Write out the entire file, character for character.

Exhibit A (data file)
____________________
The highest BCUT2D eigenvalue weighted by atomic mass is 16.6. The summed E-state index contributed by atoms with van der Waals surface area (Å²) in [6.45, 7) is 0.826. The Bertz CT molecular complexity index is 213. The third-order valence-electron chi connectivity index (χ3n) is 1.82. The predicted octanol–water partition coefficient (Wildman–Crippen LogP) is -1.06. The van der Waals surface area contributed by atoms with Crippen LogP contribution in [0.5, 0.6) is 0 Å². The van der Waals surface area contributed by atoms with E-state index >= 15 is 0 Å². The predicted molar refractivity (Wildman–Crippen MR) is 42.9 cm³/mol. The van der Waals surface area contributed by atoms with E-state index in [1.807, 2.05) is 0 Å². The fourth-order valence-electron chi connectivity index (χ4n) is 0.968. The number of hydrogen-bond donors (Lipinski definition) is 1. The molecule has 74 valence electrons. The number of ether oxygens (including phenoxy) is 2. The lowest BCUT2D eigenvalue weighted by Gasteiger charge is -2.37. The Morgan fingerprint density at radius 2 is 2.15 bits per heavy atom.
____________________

The highest BCUT2D eigenvalue weighted by atomic mass is 16.6. The summed E-state index contributed by atoms with van der Waals surface area (Å²) in [6.45, 7) is 0.826. The Bertz CT molecular complexity index is 213. The third-order valence-electron chi connectivity index (χ3n) is 1.82. The predicted octanol–water partition coefficient (Wildman–Crippen LogP) is -1.06. The van der Waals surface area contributed by atoms with Crippen LogP contribution in [0.5, 0.6) is 0 Å². The van der Waals surface area contributed by atoms with E-state index >= 15 is 0 Å². The predicted molar refractivity (Wildman–Crippen MR) is 42.9 cm³/mol. The van der Waals surface area contributed by atoms with E-state index in [1.807, 2.05) is 0 Å². The fourth-order valence-electron chi connectivity index (χ4n) is 0.968. The number of hydrogen-bond donors (Lipinski definition) is 1. The molecule has 74 valence electrons. The number of ether oxygens (including phenoxy) is 2. The lowest BCUT2D eigenvalue weighted by Gasteiger charge is -2.37. The Morgan fingerprint density at radius 2 is 2.15 bits per heavy atom.